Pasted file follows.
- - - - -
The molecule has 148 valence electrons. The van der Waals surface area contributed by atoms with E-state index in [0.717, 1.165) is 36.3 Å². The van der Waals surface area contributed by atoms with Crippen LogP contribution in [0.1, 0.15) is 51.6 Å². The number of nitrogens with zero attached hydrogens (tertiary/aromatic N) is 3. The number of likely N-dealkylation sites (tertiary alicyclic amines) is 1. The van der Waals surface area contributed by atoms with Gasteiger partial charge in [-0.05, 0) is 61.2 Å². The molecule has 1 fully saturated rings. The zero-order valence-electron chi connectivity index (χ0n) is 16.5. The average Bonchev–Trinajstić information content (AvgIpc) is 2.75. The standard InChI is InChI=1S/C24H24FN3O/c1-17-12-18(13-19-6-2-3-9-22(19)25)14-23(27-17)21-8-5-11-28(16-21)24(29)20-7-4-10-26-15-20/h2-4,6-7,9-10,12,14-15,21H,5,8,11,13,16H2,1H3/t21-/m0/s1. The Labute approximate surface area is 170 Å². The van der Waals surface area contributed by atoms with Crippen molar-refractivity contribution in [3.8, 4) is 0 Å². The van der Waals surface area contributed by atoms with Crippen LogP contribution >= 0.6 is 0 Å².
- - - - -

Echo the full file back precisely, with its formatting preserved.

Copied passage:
The molecule has 148 valence electrons. The van der Waals surface area contributed by atoms with E-state index in [0.717, 1.165) is 36.3 Å². The van der Waals surface area contributed by atoms with Crippen LogP contribution in [0.1, 0.15) is 51.6 Å². The number of nitrogens with zero attached hydrogens (tertiary/aromatic N) is 3. The number of likely N-dealkylation sites (tertiary alicyclic amines) is 1. The van der Waals surface area contributed by atoms with Gasteiger partial charge in [-0.05, 0) is 61.2 Å². The molecule has 1 fully saturated rings. The zero-order valence-electron chi connectivity index (χ0n) is 16.5. The average Bonchev–Trinajstić information content (AvgIpc) is 2.75. The standard InChI is InChI=1S/C24H24FN3O/c1-17-12-18(13-19-6-2-3-9-22(19)25)14-23(27-17)21-8-5-11-28(16-21)24(29)20-7-4-10-26-15-20/h2-4,6-7,9-10,12,14-15,21H,5,8,11,13,16H2,1H3/t21-/m0/s1. The Labute approximate surface area is 170 Å². The van der Waals surface area contributed by atoms with Crippen molar-refractivity contribution in [3.8, 4) is 0 Å². The van der Waals surface area contributed by atoms with Crippen LogP contribution >= 0.6 is 0 Å².